Wednesday, 4 a.m.
It goes so fast. It passes in the wink of an eye.
One moment, he is the boyhood quarterback, the one with John Elway's poster on his wall. The next, he rides the bench as a backup safety for Stanford. The next, he is a rookie, one the Bucs saw as a linebacker in their nickel defense. Then he becomes a starter, and a star, and he is on the Super Bowl field calling out signals. Then he is released and goes on to make his final four Pro Bowls with the Denver Broncos.
John Lynch passed before our eyes in 15 too-quick seasons. One day, he was just another guy, and the next, he was great. He hit like a car wreck. He was always in position. He played with a fierceness that belied what a good guy he is.
He was there when it changed, you know, when they took the tags off of Raymond
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James Stadium, when the Bucs mattered. He was there when the Bucs went from a punch-line to a knockout team. He was there when reporters would ask him about the greatness of the Raiders' offense, and something hard would flash in his eyes, and he would firmly remind the questioner that the Bucs thought they were pretty good, too. And they were.
He was there at the time it was best to be a Buc, when the defense was something ferocious. He was there when the stands were silly over their heroes. He was here with Derrick and Warren and Ronde and Simeon and Shelton and Greg and Dexter and Brian and all the rest.
After Thursday night, he will be there forever.
Lynch joins the Bucs' Ring of Honor this week in another gentle reminder of what the Bucs were for a short time. Frankly, we never get weary of hearing about that team. I don't know what it's like in cities like Boston or Pittsburgh or San Francisco or Denver, teams that win Super Bowls all the time. This team won it one time, and people talk as if it happened the day before yesterday. The memories are so clear. The men were so superb.
It didn't last, of course. I would have thought there was a year or two left in that dynasty, but success left as fast as it came. Still, if you were there, you will never forget.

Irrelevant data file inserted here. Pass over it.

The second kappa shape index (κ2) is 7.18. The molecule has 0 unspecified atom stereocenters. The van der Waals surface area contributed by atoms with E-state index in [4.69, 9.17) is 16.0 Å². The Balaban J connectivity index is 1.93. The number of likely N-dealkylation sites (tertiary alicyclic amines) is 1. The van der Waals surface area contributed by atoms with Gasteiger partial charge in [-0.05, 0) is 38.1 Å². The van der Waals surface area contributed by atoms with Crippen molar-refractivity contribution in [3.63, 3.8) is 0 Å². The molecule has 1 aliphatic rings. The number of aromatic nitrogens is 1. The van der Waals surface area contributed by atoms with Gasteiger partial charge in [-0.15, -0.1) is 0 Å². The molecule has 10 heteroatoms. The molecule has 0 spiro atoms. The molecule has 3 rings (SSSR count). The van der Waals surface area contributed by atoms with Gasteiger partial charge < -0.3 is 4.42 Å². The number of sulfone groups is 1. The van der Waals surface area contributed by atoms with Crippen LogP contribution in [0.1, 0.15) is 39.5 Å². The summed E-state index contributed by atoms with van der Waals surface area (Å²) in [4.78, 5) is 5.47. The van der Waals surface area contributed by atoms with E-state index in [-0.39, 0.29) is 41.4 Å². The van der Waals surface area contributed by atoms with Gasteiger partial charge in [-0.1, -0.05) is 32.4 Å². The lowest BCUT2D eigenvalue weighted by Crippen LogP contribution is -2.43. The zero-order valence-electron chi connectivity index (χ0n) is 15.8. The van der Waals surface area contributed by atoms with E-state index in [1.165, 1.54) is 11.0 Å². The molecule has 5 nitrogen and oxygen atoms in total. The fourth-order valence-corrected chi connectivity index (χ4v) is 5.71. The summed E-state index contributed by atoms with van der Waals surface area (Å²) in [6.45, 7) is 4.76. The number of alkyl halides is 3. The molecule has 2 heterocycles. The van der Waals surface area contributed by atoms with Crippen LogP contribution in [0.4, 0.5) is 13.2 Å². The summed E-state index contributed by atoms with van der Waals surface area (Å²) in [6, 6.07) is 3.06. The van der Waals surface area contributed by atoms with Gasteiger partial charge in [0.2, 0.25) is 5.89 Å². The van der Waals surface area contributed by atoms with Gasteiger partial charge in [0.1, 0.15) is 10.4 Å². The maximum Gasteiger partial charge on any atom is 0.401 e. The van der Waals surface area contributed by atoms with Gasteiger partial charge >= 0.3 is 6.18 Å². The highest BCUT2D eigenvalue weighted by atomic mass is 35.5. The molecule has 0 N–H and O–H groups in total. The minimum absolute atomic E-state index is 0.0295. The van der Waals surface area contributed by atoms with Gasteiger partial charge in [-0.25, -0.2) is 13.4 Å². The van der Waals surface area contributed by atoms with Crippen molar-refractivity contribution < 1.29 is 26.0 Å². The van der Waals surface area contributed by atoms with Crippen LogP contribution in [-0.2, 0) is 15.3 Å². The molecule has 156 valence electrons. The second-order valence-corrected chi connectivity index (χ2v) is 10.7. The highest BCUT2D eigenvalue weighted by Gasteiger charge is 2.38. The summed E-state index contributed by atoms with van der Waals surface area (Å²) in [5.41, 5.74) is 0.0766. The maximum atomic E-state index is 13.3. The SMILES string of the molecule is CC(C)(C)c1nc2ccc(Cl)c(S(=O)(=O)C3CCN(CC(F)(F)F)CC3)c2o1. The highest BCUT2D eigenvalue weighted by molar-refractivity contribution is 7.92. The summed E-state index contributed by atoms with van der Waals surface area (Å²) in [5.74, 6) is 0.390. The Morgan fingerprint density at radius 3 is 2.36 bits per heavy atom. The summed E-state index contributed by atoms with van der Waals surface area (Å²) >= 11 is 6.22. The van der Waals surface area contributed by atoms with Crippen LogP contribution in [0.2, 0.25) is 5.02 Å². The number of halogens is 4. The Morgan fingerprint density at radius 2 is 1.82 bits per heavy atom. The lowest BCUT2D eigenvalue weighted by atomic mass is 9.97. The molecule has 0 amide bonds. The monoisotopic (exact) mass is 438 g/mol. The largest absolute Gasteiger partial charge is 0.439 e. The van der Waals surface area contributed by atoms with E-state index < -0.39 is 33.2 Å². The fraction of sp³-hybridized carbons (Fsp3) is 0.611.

And if you do, look at the Ring of Honor. Brooks is there. Sapp, too. Soon, Barber and Rice and Jon Gruden and Tony Dungy will be, too, giving life to that run, to that defense, to that title.
Here's the thing, though. Sapp was drafted to be great. Brooks, too. Even Rice.
But Lynch became great while no one was looking. Nine Pro Bowls. A Super Bowl. The Broncos' Ring of Honor. The Bucs' Ring of honor. A Hall of Fame finalist.
Hard to believe, looking back, that the Bucs thought little of Lynch. The defensive coordinator, Floyd Peters, didn't want to draft him at all. But head coach Sam Wyche had learned at the knee of Bill Walsh, and Walsh was a huge fan of Lynch. Drafting Lynch in the third round may have been the best move Wyche ever made as a Tampa Bay coach.
“Floyd didn't want to draft me, and Sam told him he had to," Lynch said. "I was a Bucco linebacker and trying to find my way. I don't know if I was ever on a bubble, but it sure felt I was. It wasn't until my third year that Rusty Tillman gave me a chance to alternate with Barney Bussey. Things started to take off. It took a lot of hard work.
“It took believing in myself when I felt a lot of people didn't. It took some encouragement from a lot of people. Bill Walsh. Ronnie Lott. Hardy (Nickerson) and (Martin) Mayhew.”
Lynch started 10 games his first three seasons. Even when Tony Dungy came in, Lynch didn't start the first two games.
Look, Sapp was the heart of that Bucs, and Brooks was the head. But in some ways, Lynch was the soul. His open-field tackles of Barry Sanders were legendary. So, too, was the day he knocked out John Allred of the Chicago Bears. Uh, Allred was his brother-in-law.
He was a defining player of the 90s, a player whose shoulder pads held dynamite. He was smart and he was fierce.
Now, Lynch is knocking on Canton's door. Maybe he gets in this year. If not , Troy Polamalu and Ed Reed may make him wait for a long haul. Lynch's biggest problem is that he's a safety – kind of a silly argument since every team starts two of them.
For years now, Lynch has wondered why so few safeties get into the Hall. (There are only seven pure safeties).
“Yeah, and I haven't found a good answer,” he said. “I'll never campaign for myself. My resume was 15 years of film.
“I do campaign on behalf of the position. I think it continues to be important today. You can really make an impact on the game, because you get an opportunity to do a lot of everything. When there is a good one, they stand out.”
Lynch told the story, again, of knocking out Allred. He said he had been beaten on the play, and that he really didn't hit Allred that hard. He just hit him in the wrong place. He thought nothing of it and jogged back to the Bucs huddle. Brooks looked at him and said “You aren't even going to check on him?” Then Lynch turned and saw Allred on the ground.
So many stories. So many memories. When a scullery maid of a franchise marries the prince, it means a lot.
Thursday, Lynch remembers. He glances up at the Ring of Honor, and he sees his name (as he did recently in Denver). He remembers the teammates. He remembers the transition. Around here, Tampa Bay remembers him, too.
“There was a connection with the fans,” Lynch said. “They saw us grow up and start to figure things out. Feeling from player to fan and fan to player was something special. I hope they can find that again.”
Until then, Tampa Bay has 2002.